Heat network’s plan depends on 75 homes that don’t exist

THE SUTTON COVER-UP: While opposition councillors ask the LibDem-controlled council ‘What have you got to hide?’ over the suppressed findings of a fraud investigation, we can reveal that the business ‘plan’ for the misfiring heating network included 75 homes that were never built.

Calamity: Jayne McCoy has claimed independent investigation raised ‘no material issues’

The business plan for SDEN, Sutton Decentralised Energy Network Ltd, deliberately overstated the likely income from the greenwashing business’s heat sales by including “customers” from 75 homes at New Mill Quarter that have never existed.

Sutton’s Liberal Democrat-controlled council this week blocked opposition councillors from seeing a report commissioned from the Chartered Institute of Public Finance and Accountancy, CIPFA, who were investigating allegations of fraud and other misdeeds around the loss-making council-owned SDEN.

The Sutton Shareholdings Board is the council committee which is supposed to exercise oversight of all council-owned businesses, including SDEN. But the council went to such lengths to suppress the CIPFA findings that Helen Bailey, the council chief exec, and LibDem councillor Sunita Gordon, the chair of the shareholdings board, erased SDEN from the board meeting’s agenda this week.

There are growing suspicions around Sutton’s Civic Centre that the CIPFA investigators, during their review of SDEN’s financial model and viability, have found further damning evidence of questionable conduct by council officials and LibDem councilors.

CIPFA’s terms of reference when commissioned. Opposition councillors have been blocked from seeing their report

CIPFA is the second independent review of SDEN, and follows the 2017 report by KPMG, which the council suppressed before being forced to release it following a three-year battle with independent councillor Nick Mattey and the Information Commissioner.

SDEN was established to provide environmentally-friendly cover for the polluting waste incinerator at Beddington. Energy generated at the incinerator while burning the rubbish from four boroughs, including Croydon, would be harnessed as hot water, which SDEN would pipe to its customers.

Trouble is, to this day, SDEN has only managed to snare a single customer, with house-builders Barratts agreeing a sweetheart planning deal with Sutton Council over its New Mill Quarter development in Hackbridge, where all residents have been forced to sign up to a monopoly heating and hot water supplier.

“Calamity” Jayne McCoy, the council deputy leader who has responsibility for SDEN, has repeatedly claimed that KPMG raised “no material issues” about the business’s financial model or the assumptions.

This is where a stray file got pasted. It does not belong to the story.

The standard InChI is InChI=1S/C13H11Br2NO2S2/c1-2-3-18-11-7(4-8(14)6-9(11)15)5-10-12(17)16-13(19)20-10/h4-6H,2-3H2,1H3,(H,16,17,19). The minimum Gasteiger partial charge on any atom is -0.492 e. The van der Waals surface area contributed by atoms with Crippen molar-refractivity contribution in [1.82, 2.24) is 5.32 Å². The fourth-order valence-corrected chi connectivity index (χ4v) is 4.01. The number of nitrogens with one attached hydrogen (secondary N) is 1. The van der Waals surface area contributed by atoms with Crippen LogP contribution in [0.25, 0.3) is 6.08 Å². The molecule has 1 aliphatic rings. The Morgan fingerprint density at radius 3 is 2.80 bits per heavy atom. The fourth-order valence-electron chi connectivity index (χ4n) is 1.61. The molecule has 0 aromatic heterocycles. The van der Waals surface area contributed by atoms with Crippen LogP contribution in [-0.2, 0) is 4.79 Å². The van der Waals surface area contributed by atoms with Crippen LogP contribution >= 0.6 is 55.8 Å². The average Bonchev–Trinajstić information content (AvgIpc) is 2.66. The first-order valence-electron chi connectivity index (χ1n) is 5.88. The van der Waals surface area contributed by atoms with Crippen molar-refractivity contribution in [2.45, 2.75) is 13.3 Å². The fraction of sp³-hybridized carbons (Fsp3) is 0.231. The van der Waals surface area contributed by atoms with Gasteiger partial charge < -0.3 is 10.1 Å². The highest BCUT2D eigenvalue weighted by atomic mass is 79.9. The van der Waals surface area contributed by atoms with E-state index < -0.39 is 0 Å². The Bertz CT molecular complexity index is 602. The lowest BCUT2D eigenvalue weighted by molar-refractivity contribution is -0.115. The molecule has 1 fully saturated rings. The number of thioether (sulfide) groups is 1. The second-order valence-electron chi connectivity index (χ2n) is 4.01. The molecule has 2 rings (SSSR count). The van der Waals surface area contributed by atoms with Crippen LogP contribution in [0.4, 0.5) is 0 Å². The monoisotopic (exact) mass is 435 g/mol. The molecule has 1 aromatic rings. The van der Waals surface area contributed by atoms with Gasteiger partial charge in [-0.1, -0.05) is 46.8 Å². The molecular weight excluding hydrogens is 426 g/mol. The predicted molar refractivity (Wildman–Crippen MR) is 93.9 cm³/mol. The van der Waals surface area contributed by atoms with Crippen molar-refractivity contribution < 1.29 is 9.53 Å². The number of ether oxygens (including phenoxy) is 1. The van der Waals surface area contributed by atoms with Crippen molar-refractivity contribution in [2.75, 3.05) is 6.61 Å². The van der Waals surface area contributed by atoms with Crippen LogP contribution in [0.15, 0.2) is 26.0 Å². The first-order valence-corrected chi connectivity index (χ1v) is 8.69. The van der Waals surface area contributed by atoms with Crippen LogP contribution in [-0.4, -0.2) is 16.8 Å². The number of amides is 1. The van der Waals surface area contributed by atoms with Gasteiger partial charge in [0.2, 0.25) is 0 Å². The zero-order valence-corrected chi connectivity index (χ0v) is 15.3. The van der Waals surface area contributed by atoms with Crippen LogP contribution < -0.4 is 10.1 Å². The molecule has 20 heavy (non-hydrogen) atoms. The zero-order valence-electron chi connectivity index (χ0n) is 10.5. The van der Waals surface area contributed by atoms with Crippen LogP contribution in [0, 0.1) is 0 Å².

Erasure: Sunita Gordon had SDEN wiped off the shareholding board’s agenda

But that financial model included 75 homes that did not exist, and which had no application for planning permission. This single manipulation of the model increased the projected income from domestic heat sales by more than 10 per cent.

The composition of the build-out of what became known as New Mill Quarter was set in September 2016 by Sutton’s planning committee. It allowed for 725 homes to be built on the former Felnex site, plus a retail unit and an 80-unit assisted living block. Without further applications, this cannot be changed.

Yet SDEN’s financial plans claim to supply 800 homes – an increase of 75 over the planning permission – plus a non-existent care home (rather than assisted living units). The assisted living units would use much less heat than a care home, yet SDEN still included in their business model the care home that had been replaced in the planning application. KPMG did not challenge these assumptions on build-out in the SDEN model.

Planning is a quasi-judicial matter that is supposed to sits aside from other council business. “Serious questions need to be asked about who knew what was going on and when,” a council insider said this week.

Not all there: New Mill Quarter has 725 homes. SDEN’s financial plans are based on 800

“Councillor McCoy had delegated responsibility for the business case, so she must explain what she knew. If she didn’t know, she was failing to do her job and SDEN was out of control.

“It was not for SDEN or the council to assume that 75 extra units would be built that weren’t in the planning permission. There is not even a planning application for these extra homes.

“This reeks of predetermination in planning, especially as the non-existent homes were in a financial model that was used to justify the borrowing of millions of pounds by SDEN from the council.”

There were other elements of SDEN’s business plan which Sutton’s KPMG consultants advised against.

The SDEN plans also included a “Renewable Heat Initiative”. The KPMG report warned that this was unlikely to materialise. Over the life of the business plan, SDEN claimed that the Renewable Heat Initiative would provide £430,000 of income. KPMG advised against including it in the business plan, but SDEN went ahead and included it anyway.

Read more: Sutton chiefs block opposition from seeing fraud report
Read more: Sutton heat network director quits as fraud inquiry begins
Read more: SDEN: A timeline of council bungling and sky-high fuel prices

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1 Response to Heat network’s plan depends on 75 homes that don’t exist

  1. Michael Griffiths says:

    Sutton council are deliberately involved in competition with Croydon to see who wants to appear to be the most corrupt and should be investigated be a government body over the way they conduct their business. Ratepayers deserve better!

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